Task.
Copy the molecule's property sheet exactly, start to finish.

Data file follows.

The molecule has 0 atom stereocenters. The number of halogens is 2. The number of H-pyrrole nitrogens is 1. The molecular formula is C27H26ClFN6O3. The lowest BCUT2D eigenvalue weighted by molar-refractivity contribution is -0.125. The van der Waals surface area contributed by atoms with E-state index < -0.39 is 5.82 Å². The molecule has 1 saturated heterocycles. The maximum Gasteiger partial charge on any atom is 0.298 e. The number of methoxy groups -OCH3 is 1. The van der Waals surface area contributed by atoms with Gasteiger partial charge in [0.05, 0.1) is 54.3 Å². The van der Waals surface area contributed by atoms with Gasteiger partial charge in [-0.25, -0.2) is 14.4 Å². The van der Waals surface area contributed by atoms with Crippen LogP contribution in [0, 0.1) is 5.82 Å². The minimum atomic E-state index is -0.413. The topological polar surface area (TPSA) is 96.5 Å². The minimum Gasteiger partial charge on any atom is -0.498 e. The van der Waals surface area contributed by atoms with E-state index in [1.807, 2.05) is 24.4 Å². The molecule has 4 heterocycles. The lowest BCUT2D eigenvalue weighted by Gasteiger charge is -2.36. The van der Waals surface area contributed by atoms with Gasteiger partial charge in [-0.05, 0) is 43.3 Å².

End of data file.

The molecule has 0 atom stereocenters. The number of halogens is 2. The number of H-pyrrole nitrogens is 1. The molecular formula is C27H26ClFN6O3. The lowest BCUT2D eigenvalue weighted by molar-refractivity contribution is -0.125. The van der Waals surface area contributed by atoms with E-state index < -0.39 is 5.82 Å². The molecule has 1 saturated heterocycles. The maximum Gasteiger partial charge on any atom is 0.298 e. The number of methoxy groups -OCH3 is 1. The van der Waals surface area contributed by atoms with Gasteiger partial charge in [0.05, 0.1) is 54.3 Å². The van der Waals surface area contributed by atoms with Gasteiger partial charge in [-0.25, -0.2) is 14.4 Å². The van der Waals surface area contributed by atoms with Crippen LogP contribution in [0, 0.1) is 5.82 Å². The minimum atomic E-state index is -0.413. The topological polar surface area (TPSA) is 96.5 Å². The minimum Gasteiger partial charge on any atom is -0.498 e. The van der Waals surface area contributed by atoms with E-state index in [1.807, 2.05) is 24.4 Å². The molecule has 4 heterocycles. The lowest BCUT2D eigenvalue weighted by Gasteiger charge is -2.36. The van der Waals surface area contributed by atoms with Gasteiger partial charge in [-0.05, 0) is 43.3 Å².